In fact, I’ve met 15 year olds who were more mature than me; and 30 year olds who were complete babies. Personally, I’d say that you’re an adult the moment you’re no longer fully relying on others to make decisions regarding your life. Now let’s move to the “being dependent” issue; the Cambridge dictionary defines “dependent” as needing the support of something or someone in order to continue existing or operating. In other words, once you can’t survive without someone or something’s help, you’re dependent. Now let’s go back to the issue at hand and figure out how our dear Haitian parents are turning/turned us into dependent adults.
First, from the minute we are born, our parents are implicated in every aspect of our life. They have a say in everything we do: the school we go to, how we dress, who we hang out with, what we eat and so on. Their influence is mandatory during our childhood and adolescence but the moment we become adults, they have to let us make our own mistakes, our own experiences.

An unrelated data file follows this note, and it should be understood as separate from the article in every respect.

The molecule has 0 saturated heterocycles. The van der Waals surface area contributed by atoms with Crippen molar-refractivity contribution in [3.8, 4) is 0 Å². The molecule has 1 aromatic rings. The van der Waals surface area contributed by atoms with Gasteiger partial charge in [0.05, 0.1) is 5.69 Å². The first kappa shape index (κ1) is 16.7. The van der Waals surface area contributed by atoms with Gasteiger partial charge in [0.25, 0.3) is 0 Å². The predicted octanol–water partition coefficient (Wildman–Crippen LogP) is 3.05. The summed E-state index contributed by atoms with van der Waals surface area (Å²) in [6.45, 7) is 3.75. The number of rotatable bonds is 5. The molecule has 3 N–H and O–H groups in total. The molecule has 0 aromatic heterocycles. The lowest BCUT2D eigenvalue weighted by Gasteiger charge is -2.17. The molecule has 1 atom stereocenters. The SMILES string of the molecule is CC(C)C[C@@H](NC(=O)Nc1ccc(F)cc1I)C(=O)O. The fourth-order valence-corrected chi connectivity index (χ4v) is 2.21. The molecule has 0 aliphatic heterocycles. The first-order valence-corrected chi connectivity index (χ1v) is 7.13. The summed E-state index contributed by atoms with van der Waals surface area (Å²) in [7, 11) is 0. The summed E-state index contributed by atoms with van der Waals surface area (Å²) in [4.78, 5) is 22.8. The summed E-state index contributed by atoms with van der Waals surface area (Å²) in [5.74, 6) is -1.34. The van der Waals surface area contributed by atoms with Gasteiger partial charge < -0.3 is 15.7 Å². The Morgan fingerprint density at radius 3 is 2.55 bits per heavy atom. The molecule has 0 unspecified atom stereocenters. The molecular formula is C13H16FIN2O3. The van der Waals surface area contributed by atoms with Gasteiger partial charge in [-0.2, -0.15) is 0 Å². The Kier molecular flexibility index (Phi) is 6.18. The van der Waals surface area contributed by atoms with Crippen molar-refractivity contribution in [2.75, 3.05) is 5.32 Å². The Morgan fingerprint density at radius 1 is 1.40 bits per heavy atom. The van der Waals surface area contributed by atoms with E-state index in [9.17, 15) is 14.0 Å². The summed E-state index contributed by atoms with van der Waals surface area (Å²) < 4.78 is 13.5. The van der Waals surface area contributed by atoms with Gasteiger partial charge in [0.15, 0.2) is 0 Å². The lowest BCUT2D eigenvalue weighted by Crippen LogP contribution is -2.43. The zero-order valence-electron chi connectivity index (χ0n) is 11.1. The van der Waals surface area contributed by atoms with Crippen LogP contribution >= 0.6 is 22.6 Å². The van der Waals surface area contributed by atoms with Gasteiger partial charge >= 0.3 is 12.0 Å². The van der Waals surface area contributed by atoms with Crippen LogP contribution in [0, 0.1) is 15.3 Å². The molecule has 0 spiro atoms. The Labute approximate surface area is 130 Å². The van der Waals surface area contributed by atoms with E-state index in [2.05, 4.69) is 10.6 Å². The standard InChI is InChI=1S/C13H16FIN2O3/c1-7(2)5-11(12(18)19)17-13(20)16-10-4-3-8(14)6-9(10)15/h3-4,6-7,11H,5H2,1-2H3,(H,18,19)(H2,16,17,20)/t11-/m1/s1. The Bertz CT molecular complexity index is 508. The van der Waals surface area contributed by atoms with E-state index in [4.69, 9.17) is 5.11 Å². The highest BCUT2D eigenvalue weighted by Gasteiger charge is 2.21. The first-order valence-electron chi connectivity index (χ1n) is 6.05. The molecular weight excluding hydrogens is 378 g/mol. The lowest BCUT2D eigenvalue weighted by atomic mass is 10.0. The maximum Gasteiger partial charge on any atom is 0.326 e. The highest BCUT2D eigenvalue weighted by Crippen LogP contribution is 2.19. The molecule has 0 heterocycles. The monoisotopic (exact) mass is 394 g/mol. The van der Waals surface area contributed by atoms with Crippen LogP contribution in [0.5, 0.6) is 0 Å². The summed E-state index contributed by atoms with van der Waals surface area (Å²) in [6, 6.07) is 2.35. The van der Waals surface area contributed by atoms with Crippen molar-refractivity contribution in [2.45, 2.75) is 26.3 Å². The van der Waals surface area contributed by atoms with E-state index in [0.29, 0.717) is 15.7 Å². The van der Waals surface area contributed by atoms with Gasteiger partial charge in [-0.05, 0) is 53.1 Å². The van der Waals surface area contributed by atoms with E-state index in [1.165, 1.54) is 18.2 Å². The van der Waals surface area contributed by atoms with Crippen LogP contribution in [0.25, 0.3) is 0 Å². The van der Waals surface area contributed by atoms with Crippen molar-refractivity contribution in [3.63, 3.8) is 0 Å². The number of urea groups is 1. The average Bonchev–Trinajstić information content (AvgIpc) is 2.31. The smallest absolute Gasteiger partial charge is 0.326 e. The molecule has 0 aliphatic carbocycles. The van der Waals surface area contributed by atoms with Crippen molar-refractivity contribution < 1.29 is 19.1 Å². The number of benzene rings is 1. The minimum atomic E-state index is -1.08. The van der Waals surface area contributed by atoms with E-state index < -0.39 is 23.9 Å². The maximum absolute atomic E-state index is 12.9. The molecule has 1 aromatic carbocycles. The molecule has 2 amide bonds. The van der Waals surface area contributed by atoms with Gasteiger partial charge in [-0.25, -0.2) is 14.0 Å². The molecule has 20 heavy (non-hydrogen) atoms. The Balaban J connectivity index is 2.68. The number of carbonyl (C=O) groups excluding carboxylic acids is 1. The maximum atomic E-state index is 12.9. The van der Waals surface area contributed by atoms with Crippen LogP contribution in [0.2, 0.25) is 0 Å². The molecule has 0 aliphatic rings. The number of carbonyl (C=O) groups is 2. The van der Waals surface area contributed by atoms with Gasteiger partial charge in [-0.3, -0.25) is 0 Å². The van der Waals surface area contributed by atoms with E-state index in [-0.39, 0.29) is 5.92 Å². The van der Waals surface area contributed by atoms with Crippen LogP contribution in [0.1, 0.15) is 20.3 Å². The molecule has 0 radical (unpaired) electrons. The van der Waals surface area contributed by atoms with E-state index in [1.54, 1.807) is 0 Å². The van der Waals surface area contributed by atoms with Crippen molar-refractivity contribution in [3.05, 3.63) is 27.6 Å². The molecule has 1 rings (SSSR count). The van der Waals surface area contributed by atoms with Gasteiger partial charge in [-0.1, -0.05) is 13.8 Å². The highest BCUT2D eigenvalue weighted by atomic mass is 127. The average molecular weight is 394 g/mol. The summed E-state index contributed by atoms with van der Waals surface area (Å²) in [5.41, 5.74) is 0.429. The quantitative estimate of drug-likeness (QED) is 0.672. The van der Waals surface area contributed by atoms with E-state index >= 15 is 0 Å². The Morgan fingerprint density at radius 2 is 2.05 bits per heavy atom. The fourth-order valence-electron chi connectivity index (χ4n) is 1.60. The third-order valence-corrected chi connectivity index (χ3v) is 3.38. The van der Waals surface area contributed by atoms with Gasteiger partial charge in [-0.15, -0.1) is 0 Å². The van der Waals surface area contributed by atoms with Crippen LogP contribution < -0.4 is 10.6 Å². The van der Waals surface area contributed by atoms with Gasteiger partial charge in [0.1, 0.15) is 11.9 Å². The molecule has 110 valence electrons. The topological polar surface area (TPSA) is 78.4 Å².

When they refuse to do so we become robots, grownups unable to make choices for ourselves. Some of us got so used to having our parents telling us what do to that we won’t even make any decision without consulting them first. Don’t get me wrong, it’s totally normal to ask for advice but the moment you can’t survive without them; you’re in trouble. As adults, we should be able to decide on our own but we got so accustomed to the system in which our parents are in control that it is hard for us to get out of it. Every step we take, they’re somehow involved in it.
Even when we take action without telling them, we’re petrified at the idea of what they’re going to do/say if/when they find out. “Will they like my new haircut?” “How will they react when they see my tattoo”? “What will they say when they realize I quit my job?” These are some of the questions, us, dependent adults sometimes ask ourselves and it is wrong on many levels.